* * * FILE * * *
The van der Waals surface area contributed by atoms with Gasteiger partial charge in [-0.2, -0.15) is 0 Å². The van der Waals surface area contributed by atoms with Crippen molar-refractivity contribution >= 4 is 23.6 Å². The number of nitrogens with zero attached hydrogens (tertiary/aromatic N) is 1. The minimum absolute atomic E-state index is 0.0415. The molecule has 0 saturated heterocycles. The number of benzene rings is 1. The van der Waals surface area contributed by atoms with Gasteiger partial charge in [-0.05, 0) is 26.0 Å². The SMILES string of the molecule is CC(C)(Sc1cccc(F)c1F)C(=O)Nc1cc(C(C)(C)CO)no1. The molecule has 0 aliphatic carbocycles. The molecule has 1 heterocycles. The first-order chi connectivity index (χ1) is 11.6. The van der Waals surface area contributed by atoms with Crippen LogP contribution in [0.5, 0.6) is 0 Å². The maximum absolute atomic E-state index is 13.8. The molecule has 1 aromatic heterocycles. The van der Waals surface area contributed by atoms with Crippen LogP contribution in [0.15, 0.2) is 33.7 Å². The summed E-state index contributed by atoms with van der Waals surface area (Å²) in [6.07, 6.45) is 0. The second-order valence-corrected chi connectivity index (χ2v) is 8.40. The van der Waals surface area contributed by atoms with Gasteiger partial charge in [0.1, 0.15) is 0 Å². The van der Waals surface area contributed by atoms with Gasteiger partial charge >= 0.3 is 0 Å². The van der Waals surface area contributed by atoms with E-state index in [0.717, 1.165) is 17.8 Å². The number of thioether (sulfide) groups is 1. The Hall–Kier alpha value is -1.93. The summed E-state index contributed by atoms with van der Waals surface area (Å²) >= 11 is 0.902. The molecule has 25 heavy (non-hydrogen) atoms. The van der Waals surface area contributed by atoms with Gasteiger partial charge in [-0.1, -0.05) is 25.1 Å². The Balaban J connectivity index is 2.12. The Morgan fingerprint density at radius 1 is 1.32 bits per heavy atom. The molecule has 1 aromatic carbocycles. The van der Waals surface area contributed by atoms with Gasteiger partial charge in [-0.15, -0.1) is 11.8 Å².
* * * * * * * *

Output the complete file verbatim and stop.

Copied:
The van der Waals surface area contributed by atoms with Gasteiger partial charge in [-0.2, -0.15) is 0 Å². The van der Waals surface area contributed by atoms with Crippen molar-refractivity contribution >= 4 is 23.6 Å². The number of nitrogens with zero attached hydrogens (tertiary/aromatic N) is 1. The minimum absolute atomic E-state index is 0.0415. The molecule has 0 saturated heterocycles. The number of benzene rings is 1. The van der Waals surface area contributed by atoms with Gasteiger partial charge in [-0.05, 0) is 26.0 Å². The SMILES string of the molecule is CC(C)(Sc1cccc(F)c1F)C(=O)Nc1cc(C(C)(C)CO)no1. The molecule has 0 aliphatic carbocycles. The molecule has 1 heterocycles. The first-order chi connectivity index (χ1) is 11.6. The van der Waals surface area contributed by atoms with Crippen LogP contribution in [0.5, 0.6) is 0 Å². The maximum absolute atomic E-state index is 13.8. The molecule has 1 aromatic heterocycles. The van der Waals surface area contributed by atoms with Crippen LogP contribution in [0.15, 0.2) is 33.7 Å². The summed E-state index contributed by atoms with van der Waals surface area (Å²) in [6.07, 6.45) is 0. The second-order valence-corrected chi connectivity index (χ2v) is 8.40. The van der Waals surface area contributed by atoms with Gasteiger partial charge in [0.1, 0.15) is 0 Å². The van der Waals surface area contributed by atoms with Gasteiger partial charge >= 0.3 is 0 Å². The van der Waals surface area contributed by atoms with E-state index in [0.717, 1.165) is 17.8 Å². The number of thioether (sulfide) groups is 1. The Hall–Kier alpha value is -1.93. The summed E-state index contributed by atoms with van der Waals surface area (Å²) >= 11 is 0.902. The molecule has 25 heavy (non-hydrogen) atoms. The van der Waals surface area contributed by atoms with Gasteiger partial charge in [-0.1, -0.05) is 25.1 Å². The Balaban J connectivity index is 2.12. The Morgan fingerprint density at radius 1 is 1.32 bits per heavy atom. The molecule has 1 aromatic carbocycles. The van der Waals surface area contributed by atoms with Gasteiger partial charge in [-0.15, -0.1) is 11.8 Å².